High cholesterol is a higher than normal level of cholesterol in the blood. It is more common in adults but can occur in children.
There are two types of cholesterol that may have the most significant effect on cardiovascular disease. One is high density lipoproteins (HDL) or good cholesterol. High levels of HDL have been linked to a lower risk of heart disease. The second type is called low density lipoproteins (LDL) or bad cholesterol. High levels of LDL cholesterol can lead to blockages in the blood vessels. This can lead to heart attacks and strokes.
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High cholesterol may be caused by a combination of factors, such as:
Risk factors include:
Screening tests help doctors identify children who have high cholesterol. The screening recommendations are:
Screening is done by testing the lipid levels in the blood when your child is not fasting, for example:
Note: Normal cholesterol levels are different for children than for adults. The doctor will use different cut-off points for diagnosing high cholesterol in your child. If the values are high, they will be repeated when your child has been fasting.
In addition to the blood test, the doctor will:
Lifestyle changes are a very important part of treatment.
Your doctor may recommend that you make changes to your child’s diet, such as:
The doctor may refer you and your child to a registered dietitian. They may also be referred to weight loss clinics or cardiologists if very high. In fact most pediatricians would not use statins without a cardiologist recommendation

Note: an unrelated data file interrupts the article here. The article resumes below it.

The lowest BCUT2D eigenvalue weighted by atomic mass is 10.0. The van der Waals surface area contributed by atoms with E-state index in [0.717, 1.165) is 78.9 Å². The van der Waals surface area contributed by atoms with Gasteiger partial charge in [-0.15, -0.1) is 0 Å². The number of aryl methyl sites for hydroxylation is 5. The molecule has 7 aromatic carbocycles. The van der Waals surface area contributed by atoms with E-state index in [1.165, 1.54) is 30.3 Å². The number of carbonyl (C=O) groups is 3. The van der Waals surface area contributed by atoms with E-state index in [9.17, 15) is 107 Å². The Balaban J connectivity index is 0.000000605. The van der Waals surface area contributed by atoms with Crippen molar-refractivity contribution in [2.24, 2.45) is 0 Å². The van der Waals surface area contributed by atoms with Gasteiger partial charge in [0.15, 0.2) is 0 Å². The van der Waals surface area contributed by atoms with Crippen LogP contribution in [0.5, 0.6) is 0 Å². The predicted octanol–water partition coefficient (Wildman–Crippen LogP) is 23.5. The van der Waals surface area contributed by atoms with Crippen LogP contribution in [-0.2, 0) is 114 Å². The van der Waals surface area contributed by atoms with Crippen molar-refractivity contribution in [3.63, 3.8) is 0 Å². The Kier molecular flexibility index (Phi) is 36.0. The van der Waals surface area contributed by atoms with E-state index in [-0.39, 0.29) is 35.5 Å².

The doctor may refer your child to a:
Other lifestyle changes include:
The doctor may recommend cholesterol-lowering medicine, like statins, if life-style changes are not helping.. Medicine is most often recommended if cholesterol is very high or your child has many risk factors for heart disease. This is usually prescribed by a specialist.
For most children, high cholesterol can be prevented with healthy lifestyle habits such as:
American Heart Association
National Heart, Lung, and Blood Institute
Canadian Cardiovascular Society
Heart and Stroke Foundation of Canada
Cholesterol levels in children and adolescents. American Academy of Pediatrics, Healthy Children.org website. Available at: http://www.healthychildren.org/English/healthy-living/nutrition/Pages/Cholesterol-Levels-in-Children-and-Adolescents.aspx. Updated December 21, 2011. Accessed June 27, 2012.
High cholesterol levels in children. American Academy of Pediatrics, Healthy Children.org website. Available at: http://www.healthychildren.org/English/ages-stages/gradeschool/nutrition/Pages/High-Cholesterol-Levels-in-Children.aspx. Updated January 17, 2012. Accessed November 10, 2015.
Familial hypercholesterolemia. EBSCO DynaMed Plus website. Available at: http://www.dynamed.com/topics/dmp~AN~T115368/Familial-hypercholesterolemia. Updated September 5, 2016. Accessed September 30, 2016.
NHLBI integrated guidelines for pediatric cardiovascular risk reduction. EBSCO DynaMed website. Available at: http://www.ebscohost.com/dynamed/. Updated February 12, 2013. Accessed November 10, 2015.
Nutrition and health for young people. Centers for Disease Control and Prevention website. Available at: http://www.cdc.gov/healthyyouth/nutrition/facts.htm. Updated January 20 , 2012. Accessed November 10, 2015.
Last reviewed November 2015 by Michael Woods, MD
Please be aware that this information is provided to supplement the care provided by your physician. It is neither intended nor implied to be a substitute for professional medical advice. CALL YOUR HEALTHCARE PROVIDER IMMEDIATELY IF YOU THINK YOU MAY HAVE A MEDICAL EMERGENCY. Always seek the advice of your physician or other qualified health provider prior to starting any new treatment or with any questions you may have regarding a medical condition.
Copyright © 2012 EBSCO Publishing All rights reserved.
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